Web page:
An implementation project to address sustainable improvements for the building envelope and environmental management systems in the Archives and Collections Building, the primary storage facility at Taliesin West, the winter home and architectural laboratory of Frank Lloyd Wright, in Scottsdale, Arizona.
Foundation for Advancement in Conservation | Washington, D.C. | Outright: $499,624 | Cooperative Agreements and Special Projects (P&A)
Climate Resilience Resources for Cultural Heritage: A Supplement to Held in Trust
Development of a climate risk map, learning modules, and communities of practice to support cultural institutions and heritage sites as they prepare for and mitigate climate-related environmental hazards.
Inclusion Zone, Inc. | Washington, D.C. | Outright: $190,000 | Landmarks of American History and Culture
The Disability Legacy of the FDR Presidential Memorial
Two one-week workshops in Washington, D.C. for 72 K–12 educators on the Franklin Roosevelt Memorial and disability rights in U.S. history.
Glessner House Museum | Chicago | Outright: $10,000 | Preservation Assistance Grants
Reorganization and Expansion of Collections Storage
The purchase of 15 shelving units and preservation supplies to protect the collections at Glessner House Museum, home to John J. Glessner (1843– 1936), a vice president of International Harvester, and designed by architect Henry Hobson Richardson in 1887.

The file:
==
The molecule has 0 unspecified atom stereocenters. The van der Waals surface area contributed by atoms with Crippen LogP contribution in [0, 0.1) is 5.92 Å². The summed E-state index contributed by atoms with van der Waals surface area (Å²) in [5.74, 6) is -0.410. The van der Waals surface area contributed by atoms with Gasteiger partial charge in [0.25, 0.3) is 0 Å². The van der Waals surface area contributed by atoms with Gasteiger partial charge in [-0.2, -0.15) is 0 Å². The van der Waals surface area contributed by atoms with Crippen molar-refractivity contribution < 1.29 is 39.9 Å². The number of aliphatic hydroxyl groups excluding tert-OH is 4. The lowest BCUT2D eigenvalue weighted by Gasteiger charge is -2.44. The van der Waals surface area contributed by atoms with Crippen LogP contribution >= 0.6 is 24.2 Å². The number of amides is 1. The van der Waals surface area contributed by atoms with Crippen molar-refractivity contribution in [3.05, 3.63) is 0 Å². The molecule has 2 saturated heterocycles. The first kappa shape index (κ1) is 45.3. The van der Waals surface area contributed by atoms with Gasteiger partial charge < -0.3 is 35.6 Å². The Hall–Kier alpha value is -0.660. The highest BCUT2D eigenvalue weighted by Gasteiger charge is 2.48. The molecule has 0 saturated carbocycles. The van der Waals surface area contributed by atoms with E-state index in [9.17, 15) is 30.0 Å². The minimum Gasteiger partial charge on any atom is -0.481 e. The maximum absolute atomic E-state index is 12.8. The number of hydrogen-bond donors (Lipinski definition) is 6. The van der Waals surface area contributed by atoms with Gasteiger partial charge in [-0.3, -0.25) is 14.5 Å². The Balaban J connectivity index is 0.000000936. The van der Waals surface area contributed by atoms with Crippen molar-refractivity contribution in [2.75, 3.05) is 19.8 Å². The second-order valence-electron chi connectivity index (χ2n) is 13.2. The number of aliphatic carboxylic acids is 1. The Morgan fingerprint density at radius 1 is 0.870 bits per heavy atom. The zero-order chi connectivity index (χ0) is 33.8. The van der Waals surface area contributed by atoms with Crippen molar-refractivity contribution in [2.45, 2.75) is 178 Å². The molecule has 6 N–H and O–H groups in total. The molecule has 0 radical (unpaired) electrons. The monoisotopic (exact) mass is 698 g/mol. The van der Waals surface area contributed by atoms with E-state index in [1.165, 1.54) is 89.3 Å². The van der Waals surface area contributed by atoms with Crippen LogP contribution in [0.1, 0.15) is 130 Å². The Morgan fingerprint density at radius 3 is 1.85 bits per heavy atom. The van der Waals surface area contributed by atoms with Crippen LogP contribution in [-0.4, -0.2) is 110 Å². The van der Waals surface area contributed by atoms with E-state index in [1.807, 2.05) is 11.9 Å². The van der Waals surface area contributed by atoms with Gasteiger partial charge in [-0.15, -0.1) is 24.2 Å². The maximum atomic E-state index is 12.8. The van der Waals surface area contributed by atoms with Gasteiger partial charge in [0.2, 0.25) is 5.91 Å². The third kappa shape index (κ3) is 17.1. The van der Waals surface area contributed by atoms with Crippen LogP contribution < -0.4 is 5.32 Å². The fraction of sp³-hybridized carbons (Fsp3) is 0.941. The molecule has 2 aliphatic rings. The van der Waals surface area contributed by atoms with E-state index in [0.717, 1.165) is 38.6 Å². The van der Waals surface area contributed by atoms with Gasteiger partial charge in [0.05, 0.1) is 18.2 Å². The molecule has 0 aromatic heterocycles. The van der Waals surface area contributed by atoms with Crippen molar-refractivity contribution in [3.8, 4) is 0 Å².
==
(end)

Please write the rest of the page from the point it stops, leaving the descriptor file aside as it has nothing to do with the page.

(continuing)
Historic Cherry Hill | Albany, New York | Outright: $48,165 | Historic Places: Planning
We Carry It Within Us: Reinterpretation at Historic Cherry Hill
Planning for a tour and orientation exhibit that incorporates new research and scholarship on Cherry Hill, a historic home in Albany, New York.
Beverly Willis Architecture Foundation, Inc. | New York City | Outright $100,000 | Media Projects Production
New Angle Voice: Pioneering Women of American Architecture Podcast
A multiplatform project about the history of women’s contributions to American architecture.
Cooper Union for the Advancement of Science and Art | New York City | Outright: $10,000 | Preservation Assistance Grants
To Assess and Preserve the Cooper Union’s Archives and Special Collections
A preservation assessment for the Cooper Union Archives and Special Collections, as well as training for staff in collections care and the purchase of preservation supplies.
New Hope Nakashima Foundation for Peace | New Hope, Pennsylvania | Outright: $9,407 | Preservation Assistance Grants
Nakashima Archives Preservation
The purchase of archival supplies and environmental monitoring equipment to preserve archival collections documenting the work of furniture designer, master woodworker, and architect George Nakashima (1905–1990).
Shelburne Museum | Shelburne, Vermont | Outright: $48,634 | Sustaining Cultural Heritage Collections
In the Interest of Fine Art: A Shelburne Museum Planning Project
A planning project to evaluate the environmental conditions in two buildings at the Shelburne Museum and develop a plan to implement improvements to their infrastructure in response to fluctuating temperatures due to climate change.